Hunter Woodhall, whose lower legs were amputated below the knees as a baby, is one of the most well-known Paralympic athletes in the world. And his list of accomplishments is as impressive as any able athlete on any spectrum of sports.
He won two medals at the 2016 Paralympic games in Rio de Janeiro, and is qualified in two events at next months games in Tokyo.
After breaking the state record in the 400 meter run in high school, he became the first double amputee to earn a Division I track scholarship to Arkansas, where he was a 3-time All-American.
“I’m really blessed to be on the (U.S. Paralympic) team, and be able to compete,” Woodhall told MTN Sports in a recent interview. “I just to put forth my best effort in all things.”
Away from the track, Woodhall is equally successful. He recently signed a pro contract with Champion, he runs a successful YouTube vlog series with his girlfriend Tara Davis, he owns an apparel business called Giant Hoodies.
He started a TikTok account in college and has amassed 2.6 million followers.
And he recently went viral following a moment he shared with Davis caught on camera, after she qualified for the Olympics in the long jump. Both Davis and Woodhall will head to Tokyo for the Olympic and Paralympic games a month apart.
“It was really, really emotional,” Woodhall said. “It was kind of the pinnacle of all the hard work we’ve put in and all the things we’ve done leading up to this point.”
Woodhall was born in Georgia and raised in Utah, but his roots can be traced back to Central Montana.
His father Steve is a 1983 graduate of Hobson, and his mother Barb hails from Grass Range.
“They met in Montana, and all of my extended family still lives in Montana,” Hunter said. “I’m always proud to have that as part of my roots and history. It’s really just been a big part of how I was brought up and how I was raised. The the culture and the values that come from that part of the country.”
His extended family includes the Woodhall family of Stanford, Montana. His first cousins are standout Denton-Geyser-Stanford athletes Dylan, Kade, Rhet and Adie Woodhall.
And his uncle, Steve’s brother, was Wyatt Woodhall - a longtime coach and pillar of the Central Montana community who passed away in May after a long battle with cancer.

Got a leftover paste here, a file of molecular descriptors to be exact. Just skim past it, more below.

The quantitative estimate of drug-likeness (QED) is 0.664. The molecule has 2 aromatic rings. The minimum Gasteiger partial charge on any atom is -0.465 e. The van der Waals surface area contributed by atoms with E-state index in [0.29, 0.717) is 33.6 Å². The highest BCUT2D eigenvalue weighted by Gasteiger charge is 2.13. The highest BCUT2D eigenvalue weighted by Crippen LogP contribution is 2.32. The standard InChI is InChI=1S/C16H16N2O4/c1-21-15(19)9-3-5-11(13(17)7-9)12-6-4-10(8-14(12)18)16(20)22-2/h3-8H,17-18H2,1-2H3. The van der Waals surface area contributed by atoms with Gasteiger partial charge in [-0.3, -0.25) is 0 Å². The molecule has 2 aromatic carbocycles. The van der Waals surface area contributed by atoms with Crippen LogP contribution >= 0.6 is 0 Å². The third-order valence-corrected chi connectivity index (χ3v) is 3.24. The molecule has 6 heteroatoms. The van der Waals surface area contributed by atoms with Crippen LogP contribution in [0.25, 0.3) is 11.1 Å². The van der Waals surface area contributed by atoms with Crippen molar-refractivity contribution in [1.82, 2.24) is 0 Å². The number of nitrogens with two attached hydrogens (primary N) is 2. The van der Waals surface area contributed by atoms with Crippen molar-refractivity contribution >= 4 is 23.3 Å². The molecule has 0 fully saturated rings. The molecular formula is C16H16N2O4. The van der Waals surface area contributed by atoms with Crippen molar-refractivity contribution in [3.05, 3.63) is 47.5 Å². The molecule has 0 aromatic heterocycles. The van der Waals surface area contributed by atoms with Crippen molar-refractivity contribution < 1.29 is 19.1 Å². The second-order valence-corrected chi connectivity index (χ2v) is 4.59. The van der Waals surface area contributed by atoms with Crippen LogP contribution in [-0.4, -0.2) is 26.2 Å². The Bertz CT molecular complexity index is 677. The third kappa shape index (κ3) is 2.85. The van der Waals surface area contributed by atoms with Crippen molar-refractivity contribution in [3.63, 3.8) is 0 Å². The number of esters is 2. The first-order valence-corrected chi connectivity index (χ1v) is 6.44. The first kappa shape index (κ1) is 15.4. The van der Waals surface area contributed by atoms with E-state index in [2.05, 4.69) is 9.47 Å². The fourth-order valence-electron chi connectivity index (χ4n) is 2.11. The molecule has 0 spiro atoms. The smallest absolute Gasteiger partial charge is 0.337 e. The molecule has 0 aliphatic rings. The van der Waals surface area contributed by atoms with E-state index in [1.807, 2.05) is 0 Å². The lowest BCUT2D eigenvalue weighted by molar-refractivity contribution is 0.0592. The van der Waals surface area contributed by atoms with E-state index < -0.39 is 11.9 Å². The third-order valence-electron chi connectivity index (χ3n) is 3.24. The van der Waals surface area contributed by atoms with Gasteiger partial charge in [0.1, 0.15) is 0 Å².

“Wyatt is the most selfless person that has ever been in my life and that I've ever had the pleasure of knowing,” Hunter said. “He had such a big impact in my life. He was there from the time I was born and my parents were having to go through the decision to amputate my legs. He and the rest of the Woodhall family was there through that whole experience”
Hunter looked down, then smiled fondly.
“Even when he was sick and things weren’t easy for him, Wyatt would still focus on others and try to give the best to everyone,” Hunter said. “It didn’t matter if it was his family, his friends or even strangers. Wyatt was selfless.”
Wyatt was always there for his kids and his extended family, and it gives Hunter extra cause to compete his best at his second Paralympics games in Tokyo.
“I feel that he's looking down on me,” Hunter said. “I hope that I can perform well and make him proud.”
And Hunter and the rest of the Woodhall family know a thing or two about pride.
“I came from Stanford, Montana. There's 300 people in the town and that's where my family came from too,” Hunter said. “It doesn't matter who you are. It doesn't matter where you come from, it matters how much you're willing to work, how much you’re willing to sacrifice. So just find the goal and then get to work.”
Hunter is thrilled to represent Wyatt, the Woodhall family and the state they come from next month when the Paralympics start on August 24th. Hunter will compete in the 400m run and 100m dash in Tokyo.